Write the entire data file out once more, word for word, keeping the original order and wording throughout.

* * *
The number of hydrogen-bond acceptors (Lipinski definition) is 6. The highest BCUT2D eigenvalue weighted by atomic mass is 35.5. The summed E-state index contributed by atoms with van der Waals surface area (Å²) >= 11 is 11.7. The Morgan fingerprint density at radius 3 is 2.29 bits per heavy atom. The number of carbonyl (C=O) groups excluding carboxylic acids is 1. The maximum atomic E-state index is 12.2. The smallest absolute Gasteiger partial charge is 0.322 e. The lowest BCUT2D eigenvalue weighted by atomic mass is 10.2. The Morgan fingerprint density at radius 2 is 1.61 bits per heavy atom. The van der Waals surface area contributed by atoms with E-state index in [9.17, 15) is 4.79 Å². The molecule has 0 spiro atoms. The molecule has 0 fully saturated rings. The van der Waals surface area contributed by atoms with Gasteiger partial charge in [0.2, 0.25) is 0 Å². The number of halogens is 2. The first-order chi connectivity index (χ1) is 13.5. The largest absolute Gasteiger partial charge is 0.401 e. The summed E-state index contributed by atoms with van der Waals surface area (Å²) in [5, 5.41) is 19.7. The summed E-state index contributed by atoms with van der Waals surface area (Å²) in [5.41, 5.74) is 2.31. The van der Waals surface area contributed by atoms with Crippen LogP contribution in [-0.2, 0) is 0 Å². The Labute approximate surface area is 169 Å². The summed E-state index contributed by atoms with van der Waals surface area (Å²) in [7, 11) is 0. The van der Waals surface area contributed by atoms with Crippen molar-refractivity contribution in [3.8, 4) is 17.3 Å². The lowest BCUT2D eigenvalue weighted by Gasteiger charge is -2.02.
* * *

The number of hydrogen-bond acceptors (Lipinski definition) is 6. The highest BCUT2D eigenvalue weighted by atomic mass is 35.5. The summed E-state index contributed by atoms with van der Waals surface area (Å²) >= 11 is 11.7. The Morgan fingerprint density at radius 3 is 2.29 bits per heavy atom. The number of carbonyl (C=O) groups excluding carboxylic acids is 1. The maximum atomic E-state index is 12.2. The smallest absolute Gasteiger partial charge is 0.322 e. The lowest BCUT2D eigenvalue weighted by atomic mass is 10.2. The Morgan fingerprint density at radius 2 is 1.61 bits per heavy atom. The van der Waals surface area contributed by atoms with E-state index in [9.17, 15) is 4.79 Å². The molecule has 0 spiro atoms. The molecule has 0 fully saturated rings. The van der Waals surface area contributed by atoms with Gasteiger partial charge in [0.2, 0.25) is 0 Å². The number of halogens is 2. The first-order chi connectivity index (χ1) is 13.5. The largest absolute Gasteiger partial charge is 0.401 e. The summed E-state index contributed by atoms with van der Waals surface area (Å²) in [5, 5.41) is 19.7. The summed E-state index contributed by atoms with van der Waals surface area (Å²) in [5.41, 5.74) is 2.31. The van der Waals surface area contributed by atoms with Crippen LogP contribution in [-0.2, 0) is 0 Å². The Labute approximate surface area is 169 Å². The summed E-state index contributed by atoms with van der Waals surface area (Å²) in [7, 11) is 0. The van der Waals surface area contributed by atoms with Crippen molar-refractivity contribution in [3.8, 4) is 17.3 Å². The lowest BCUT2D eigenvalue weighted by Gasteiger charge is -2.02.